|US7159404||May 26, 2005||Jan 9, 2007||Country Pure Foods, Llc||System and method for storing a product in a thermally stabilized state|
|US7237449 *||Oct 23, 2003||Jul 3, 2007||Sankyo Seisakusho Co.||Drive mechanism and movable table unit provided with the same|
|US20040144191 *||Oct 23, 2003||Jul 29, 2004||Sankyo Seisakusho Co||Inclining and rotating table apparatus|
|US20050056041 *||Jun 30, 2003||Mar 17, 2005||Fortune Resources, Inc.||Refrigerator cooler and housing cabinet and an improved method of insertion of the refrigerator compressor unit|
|US20050109040 *||Nov 20, 2003||May 26, 2005||Hansen Gregory J.||Merchandising cooler having large packout and small footprint|
|US20060107676 *||Dec 20, 2002||May 25, 2006||Vilmos Fockter||Cabinet for the storage of goods requiring refrigeration|
|US20060272336 *||May 26, 2005||Dec 7, 2006||Country Pure Foods, Inc.||System and method for storing a product in a thermally stabilized state|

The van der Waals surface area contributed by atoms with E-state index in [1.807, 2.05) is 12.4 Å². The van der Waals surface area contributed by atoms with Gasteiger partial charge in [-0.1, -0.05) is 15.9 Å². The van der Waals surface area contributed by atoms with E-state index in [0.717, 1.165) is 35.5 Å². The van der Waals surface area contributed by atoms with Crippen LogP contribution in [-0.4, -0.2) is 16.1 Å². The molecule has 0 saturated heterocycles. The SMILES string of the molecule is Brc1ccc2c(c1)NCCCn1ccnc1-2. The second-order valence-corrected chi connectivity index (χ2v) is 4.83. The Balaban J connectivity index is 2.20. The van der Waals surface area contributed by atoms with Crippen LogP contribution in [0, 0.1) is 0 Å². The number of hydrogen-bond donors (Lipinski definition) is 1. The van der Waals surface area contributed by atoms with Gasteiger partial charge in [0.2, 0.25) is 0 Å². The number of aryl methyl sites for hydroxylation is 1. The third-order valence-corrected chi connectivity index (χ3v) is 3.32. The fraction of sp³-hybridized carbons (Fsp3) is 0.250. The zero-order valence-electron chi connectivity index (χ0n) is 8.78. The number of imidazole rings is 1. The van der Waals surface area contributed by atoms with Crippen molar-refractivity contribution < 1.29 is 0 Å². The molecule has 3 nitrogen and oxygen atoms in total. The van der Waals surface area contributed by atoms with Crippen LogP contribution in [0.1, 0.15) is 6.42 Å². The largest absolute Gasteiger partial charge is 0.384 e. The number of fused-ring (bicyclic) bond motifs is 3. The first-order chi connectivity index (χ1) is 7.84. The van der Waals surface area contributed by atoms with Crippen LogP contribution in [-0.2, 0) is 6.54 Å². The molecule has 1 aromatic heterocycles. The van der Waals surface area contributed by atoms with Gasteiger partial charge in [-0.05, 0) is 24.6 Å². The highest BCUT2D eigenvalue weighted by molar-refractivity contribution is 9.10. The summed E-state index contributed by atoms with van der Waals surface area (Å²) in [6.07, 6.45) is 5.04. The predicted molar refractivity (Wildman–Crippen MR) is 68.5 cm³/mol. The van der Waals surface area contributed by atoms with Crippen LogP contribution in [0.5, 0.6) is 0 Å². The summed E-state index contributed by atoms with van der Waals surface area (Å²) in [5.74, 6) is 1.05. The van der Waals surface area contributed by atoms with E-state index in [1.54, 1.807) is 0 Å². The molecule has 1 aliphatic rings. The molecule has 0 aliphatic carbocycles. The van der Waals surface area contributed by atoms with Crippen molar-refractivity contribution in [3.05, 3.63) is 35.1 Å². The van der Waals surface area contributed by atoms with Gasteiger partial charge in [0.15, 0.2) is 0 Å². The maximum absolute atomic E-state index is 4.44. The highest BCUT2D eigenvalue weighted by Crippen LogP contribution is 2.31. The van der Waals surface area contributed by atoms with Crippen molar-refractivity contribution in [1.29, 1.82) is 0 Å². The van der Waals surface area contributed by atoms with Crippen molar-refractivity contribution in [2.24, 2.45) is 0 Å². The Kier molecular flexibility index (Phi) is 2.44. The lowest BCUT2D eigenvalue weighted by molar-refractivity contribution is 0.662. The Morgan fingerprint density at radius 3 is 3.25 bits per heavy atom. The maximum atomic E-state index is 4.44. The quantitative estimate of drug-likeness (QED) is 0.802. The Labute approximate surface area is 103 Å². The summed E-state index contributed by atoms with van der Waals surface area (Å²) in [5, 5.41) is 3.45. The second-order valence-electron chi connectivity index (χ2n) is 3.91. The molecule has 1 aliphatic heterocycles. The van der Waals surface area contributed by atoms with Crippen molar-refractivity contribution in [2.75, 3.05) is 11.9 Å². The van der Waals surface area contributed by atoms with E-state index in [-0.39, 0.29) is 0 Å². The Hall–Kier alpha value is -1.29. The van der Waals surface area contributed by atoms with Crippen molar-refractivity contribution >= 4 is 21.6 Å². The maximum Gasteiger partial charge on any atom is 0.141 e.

|US20070044502 *||Aug 25, 2006||Mar 1, 2007||Sca Packaging North America, Inc.||Thermopanel, insulated container with thermopanel, and method of using same|
|US20140345316 *||Apr 15, 2014||Nov 27, 2014||The Coca-Cola Company||Systems and methods for a modular cooler assembly|
|EP1614985A1 *||Jul 9, 2004||Jan 11, 2006||Enjoy Sales AB||Cooler|
|U.S. Classification||62/255, 62/298, D15/83, 62/457.9|
|International Classification||F25D17/06, F25D23/06, F25D19/00, A47F3/04|
|Cooperative Classification||F25D2323/061, F25D17/06, F25D19/00, F25D2400/16, A47F3/0408, F25D23/063|
|European Classification||F25D17/06, A47F3/04A1|
|Nov 15, 1993||REMI||Maintenance fee reminder mailed|
|Feb 6, 1994||LAPS||Lapse for failure to pay maintenance fees|
|Apr 19, 1994||FP||Expired due to failure to pay maintenance fee|
Effective date: 19930206